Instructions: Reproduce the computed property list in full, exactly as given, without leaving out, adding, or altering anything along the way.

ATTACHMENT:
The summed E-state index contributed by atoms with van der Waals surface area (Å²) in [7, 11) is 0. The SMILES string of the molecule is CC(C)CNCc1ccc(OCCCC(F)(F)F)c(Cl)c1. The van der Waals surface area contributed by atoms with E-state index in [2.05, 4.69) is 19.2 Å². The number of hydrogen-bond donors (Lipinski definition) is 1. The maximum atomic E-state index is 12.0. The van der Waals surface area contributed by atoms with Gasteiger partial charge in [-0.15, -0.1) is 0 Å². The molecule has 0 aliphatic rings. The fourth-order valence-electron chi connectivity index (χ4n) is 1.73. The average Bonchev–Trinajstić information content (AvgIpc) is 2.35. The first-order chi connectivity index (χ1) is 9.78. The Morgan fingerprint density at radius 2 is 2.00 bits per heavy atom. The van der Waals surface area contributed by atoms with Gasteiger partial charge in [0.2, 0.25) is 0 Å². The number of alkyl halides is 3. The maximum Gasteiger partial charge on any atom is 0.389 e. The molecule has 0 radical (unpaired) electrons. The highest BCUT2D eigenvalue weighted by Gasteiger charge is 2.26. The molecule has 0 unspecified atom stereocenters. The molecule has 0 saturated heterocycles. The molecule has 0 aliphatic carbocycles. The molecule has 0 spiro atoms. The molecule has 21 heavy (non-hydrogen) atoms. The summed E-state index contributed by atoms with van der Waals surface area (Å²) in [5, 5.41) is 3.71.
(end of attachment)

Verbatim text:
The summed E-state index contributed by atoms with van der Waals surface area (Å²) in [7, 11) is 0. The SMILES string of the molecule is CC(C)CNCc1ccc(OCCCC(F)(F)F)c(Cl)c1. The van der Waals surface area contributed by atoms with E-state index in [2.05, 4.69) is 19.2 Å². The number of hydrogen-bond donors (Lipinski definition) is 1. The maximum atomic E-state index is 12.0. The van der Waals surface area contributed by atoms with Gasteiger partial charge in [-0.15, -0.1) is 0 Å². The molecule has 0 aliphatic rings. The fourth-order valence-electron chi connectivity index (χ4n) is 1.73. The average Bonchev–Trinajstić information content (AvgIpc) is 2.35. The first-order chi connectivity index (χ1) is 9.78. The Morgan fingerprint density at radius 2 is 2.00 bits per heavy atom. The van der Waals surface area contributed by atoms with Gasteiger partial charge in [0.2, 0.25) is 0 Å². The number of alkyl halides is 3. The maximum Gasteiger partial charge on any atom is 0.389 e. The molecule has 0 radical (unpaired) electrons. The highest BCUT2D eigenvalue weighted by Gasteiger charge is 2.26. The molecule has 0 unspecified atom stereocenters. The molecule has 0 saturated heterocycles. The molecule has 0 aliphatic carbocycles. The molecule has 0 spiro atoms. The molecule has 21 heavy (non-hydrogen) atoms. The summed E-state index contributed by atoms with van der Waals surface area (Å²) in [5, 5.41) is 3.71.